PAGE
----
Drug overdose deaths this year now more than all of 2015

555 lives lost in B.C. in first nine months, fentanyl detected in 61 per cent of cases

Greater naloxone availability has been part of B.C.'s strategy to counter a growing crisis of opioid drug deaths.

Greater naloxone availability has been part of B.C.'s strategy to counter a growing crisis of opioid drug deaths.

Another 59 B.C. residents died in September from illicit drug overdoses – up from 49 in August –bringing the total for the year so far to 555.

That exceeds the 508 lives lost to drug overdoses in all of 2015.

Fentanyl continues to be detected in about 61 per cent of fatal drug overdoses, according to the latest statistics released by the B.C. Coroners Service.

The 302 cases in which fentanyl was detected is more than triple the number for the same nine months of 2015.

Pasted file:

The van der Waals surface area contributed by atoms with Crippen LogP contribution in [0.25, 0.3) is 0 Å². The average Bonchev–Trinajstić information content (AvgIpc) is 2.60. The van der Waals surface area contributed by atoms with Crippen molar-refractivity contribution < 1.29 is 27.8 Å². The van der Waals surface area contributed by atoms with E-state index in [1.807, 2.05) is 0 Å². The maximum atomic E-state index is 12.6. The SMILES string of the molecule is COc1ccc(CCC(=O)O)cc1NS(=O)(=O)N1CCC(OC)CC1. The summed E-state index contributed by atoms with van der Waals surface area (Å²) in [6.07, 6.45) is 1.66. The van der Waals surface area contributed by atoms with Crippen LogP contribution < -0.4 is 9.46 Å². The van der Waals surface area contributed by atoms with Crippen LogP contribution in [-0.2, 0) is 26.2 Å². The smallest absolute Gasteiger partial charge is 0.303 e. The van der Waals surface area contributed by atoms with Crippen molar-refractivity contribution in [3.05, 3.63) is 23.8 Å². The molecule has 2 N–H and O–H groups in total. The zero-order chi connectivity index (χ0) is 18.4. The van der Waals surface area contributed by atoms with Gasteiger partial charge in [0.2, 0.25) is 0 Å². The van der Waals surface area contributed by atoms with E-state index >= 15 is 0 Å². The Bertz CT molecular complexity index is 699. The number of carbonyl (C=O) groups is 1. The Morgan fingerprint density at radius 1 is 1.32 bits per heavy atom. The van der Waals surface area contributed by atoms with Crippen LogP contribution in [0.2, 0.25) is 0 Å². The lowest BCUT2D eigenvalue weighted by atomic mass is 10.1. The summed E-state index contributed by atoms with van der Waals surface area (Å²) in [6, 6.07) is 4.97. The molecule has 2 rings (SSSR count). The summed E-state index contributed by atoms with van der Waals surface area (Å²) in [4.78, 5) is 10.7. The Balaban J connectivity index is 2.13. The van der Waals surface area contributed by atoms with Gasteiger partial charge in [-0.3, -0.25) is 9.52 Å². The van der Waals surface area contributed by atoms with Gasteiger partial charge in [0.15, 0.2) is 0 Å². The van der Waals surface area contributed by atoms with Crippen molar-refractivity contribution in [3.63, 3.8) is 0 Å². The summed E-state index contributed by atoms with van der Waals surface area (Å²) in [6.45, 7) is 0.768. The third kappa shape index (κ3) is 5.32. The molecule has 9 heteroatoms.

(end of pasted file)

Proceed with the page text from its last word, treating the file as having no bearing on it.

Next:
More overdose deaths happened in the Fraser Health region – 195 so far in 2016 – than Vancouver Coastal (128), Vancouver Island (107) or the Interior (93).

The top cities where deaths occurred were Vancouver (110), Surrey (71), Victoria (44), Kelowna (31), Abbotsford (26), Kamloops (25) and Maple Ridge (22).

A multi-prong response strategy has been underway since the province declared a public health emergency in April and created a dedicated task force in July.

Efforts include making naloxone much more widely available to reverse overdoses in progress.

The strategy also aims to block fentanyl production and distribution, increase harm-reduction options, foster greater public education and increase the number of addiction recovery beds.

The rate of deaths from opioid overdoses has skyrocketed across British Columbia since 2011.

 

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